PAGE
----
9- Notice small Hill-Sachs lesion.
54. Sagittal Anatomy.
Sagittal anatomy and checklist
1- Notice rotator cuff muscles and look for atrophy
2- Notice MGHL, which has an oblique course through the
joint and study the relation to the subscapularis tendon.
3- Sometimes at this level labral tears at the 3-6 o'clock
position can be visualized.
4- Study the biceps anchor.
5- Notice shape of the acromion
6- Look for impingement by the AC-joint. Notice the
rotator cuff interval with coracohumeral ligament.
7- Look for supraspinatus tears.
62. ABER view
The abduction external rotation (ABER) view is excellent for
assessing the anteroinferior labrum at the 3-6 o'clock position,
where most labral tears are located.
In the ABER position the inferior glenohumeral ligament is stretched
resulting in tension on the anteroinferior labrum, allowing intra-
articular contrast to get between the labral tear and the glenoid.
Rotator cuff tears
The ABER view is also very useful for both partial- and full-thickness
tears of the rotator cuff.
The abduction and external rotation of the arm releases tension on
the cuff relative to the normal coronal view obtained with the arm
As a result, subtle articular-sided partial thickness tears will not lie
apposed to the adjacent intact fibers of the remaining rotator cuff
nor be effaced against the humeral head, and intra-articular
contrast can enhance visualization of the tear.
63. Images in the ABER position are obtained in an axial way 45 degrees
off the coronal plane (figure). In that position the 3-6 o'clock region
is imaged perpendicular. Notice red arrow indicating a small
Perthes-lesion, which was not seen on the standard axial views.
64. ABER - anatomy
1- Notice the biceps anchor. The undersurface of
the supraspinatus tendon should be smooth.
2- Look for supraspinatus irregularities.
3- Study the labrum in the 3-6 o'clock position. Due
to the tension by the anterior band of the inferior
4- GHL labral tears will be easier to detect.
5- Notice smooth undersurface of infraspinatus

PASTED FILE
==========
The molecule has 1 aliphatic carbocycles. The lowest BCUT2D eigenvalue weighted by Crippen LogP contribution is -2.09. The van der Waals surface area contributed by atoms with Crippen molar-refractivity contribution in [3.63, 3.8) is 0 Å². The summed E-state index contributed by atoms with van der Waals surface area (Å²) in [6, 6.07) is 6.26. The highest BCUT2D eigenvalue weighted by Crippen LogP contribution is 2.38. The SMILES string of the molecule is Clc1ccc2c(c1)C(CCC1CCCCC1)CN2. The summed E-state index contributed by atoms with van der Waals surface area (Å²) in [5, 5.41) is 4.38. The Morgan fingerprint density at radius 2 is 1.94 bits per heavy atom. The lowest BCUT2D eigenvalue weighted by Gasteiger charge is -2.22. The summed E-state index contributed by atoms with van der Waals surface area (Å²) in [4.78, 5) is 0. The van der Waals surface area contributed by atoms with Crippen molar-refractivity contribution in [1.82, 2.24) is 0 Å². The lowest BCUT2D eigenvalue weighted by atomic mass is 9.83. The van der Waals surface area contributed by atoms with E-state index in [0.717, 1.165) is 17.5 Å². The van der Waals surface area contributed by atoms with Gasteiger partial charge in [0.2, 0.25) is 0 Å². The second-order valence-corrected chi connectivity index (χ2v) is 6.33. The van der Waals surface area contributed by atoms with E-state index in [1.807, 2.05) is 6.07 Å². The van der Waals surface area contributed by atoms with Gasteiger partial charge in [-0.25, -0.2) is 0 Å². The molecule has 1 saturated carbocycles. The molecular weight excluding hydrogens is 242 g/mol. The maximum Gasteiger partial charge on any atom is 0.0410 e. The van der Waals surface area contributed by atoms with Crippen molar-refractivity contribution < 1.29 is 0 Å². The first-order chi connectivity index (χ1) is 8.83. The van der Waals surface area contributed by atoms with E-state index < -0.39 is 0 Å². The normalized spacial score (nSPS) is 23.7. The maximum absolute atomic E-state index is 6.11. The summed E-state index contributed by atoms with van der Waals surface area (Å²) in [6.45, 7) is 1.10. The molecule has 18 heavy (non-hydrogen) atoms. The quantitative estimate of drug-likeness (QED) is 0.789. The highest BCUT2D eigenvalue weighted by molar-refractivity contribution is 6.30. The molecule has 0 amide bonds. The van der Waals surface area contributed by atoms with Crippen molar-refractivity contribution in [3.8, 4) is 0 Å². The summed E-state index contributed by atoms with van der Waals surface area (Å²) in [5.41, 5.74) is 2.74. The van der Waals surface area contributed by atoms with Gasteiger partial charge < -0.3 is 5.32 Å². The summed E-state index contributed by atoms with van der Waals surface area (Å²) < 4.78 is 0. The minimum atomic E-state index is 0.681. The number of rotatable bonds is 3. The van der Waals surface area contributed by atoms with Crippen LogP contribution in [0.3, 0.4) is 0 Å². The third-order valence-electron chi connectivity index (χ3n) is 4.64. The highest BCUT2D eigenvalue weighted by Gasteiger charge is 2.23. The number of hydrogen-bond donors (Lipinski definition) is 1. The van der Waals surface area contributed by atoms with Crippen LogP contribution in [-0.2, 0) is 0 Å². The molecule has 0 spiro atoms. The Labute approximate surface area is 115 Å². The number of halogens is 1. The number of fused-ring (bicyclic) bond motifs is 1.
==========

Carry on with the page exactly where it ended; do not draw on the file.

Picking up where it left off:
tendon and normal anterior labrum.
6- Notice smooth undersurface of infraspinatus
tendon and normal anterior labrum.
70. Sublabral recess
There are 3 types of attachment of the superior labrum at the 12 o'clock
position where the biceps tendon inserts.
In type I there is no recess between the glenoid cartilage and the labrum.
In type II there is a small recess.
In type III there is a large sublabral recess.
This sublabral recess can be difficult to distinguish from a SLAP-tear or a
Typical findings of a sublabral recess.
71. Sublabral Foramen
A sublabral foramen or sublabral hole is an unattached anterosuperior labrum at the 1-3
It is seen in 11% of individuals.
On a MR-arthtrogram a sublabral foramen should not be confused with a sublabral recess
or SLAP-tear, which are also located in this region.
A sublabral recess however is located at the site of the attachment of the biceps tendon at
12 o'clock and does not extend to the 1-3 o?lock position.
A SLAP tear may extend to the 1-3 o'?lock position, but the attachment of the biceps
tendon to the superior labrum should always be involved.
72. Scroll through the images and notice the unattached labrum at the
12-3 o'clock position at the site of the sublabral foramen.
Notice the smooth borders unlike the margins of a SLAP-tear.
73. Buford complex
A Buford complex is a congenital labral variant.
The anterosuperior labrum is absent in the 1-3 o'clock position and
the middle glenohumeral ligament is usually thickened.
It is present in approximately 1.5% of individuals.
74. Labral variants and SLAP-tear
There are many
variants are all
located in the
75. Failure of one of the acromial ossification centers to fuse will result in an
os acromiale. It is present in 5% of the population.
Usually it is an incidental finding and regarded as a normal variant.
The os acromiale may cause impingement because if it is unstable, it may
be pulled inferiorly during abduction by the deltoid, which attaches here.
76. On MR an os acromiale is best seen on superior axial images.
An os acromiale must be mentioned in the report, because in patients who are
considered for subacromial decompression, the removal of the acromion distal to
the synchondrosis may further destabilize the synchondrosis and allow for even
greater mobility of the os acromiale after surgery and worsening of the
impingement (4). The axial MR-images show an os acromiale with degenerative
changes, i.e. subchondral cysts and osteophytes (arrow).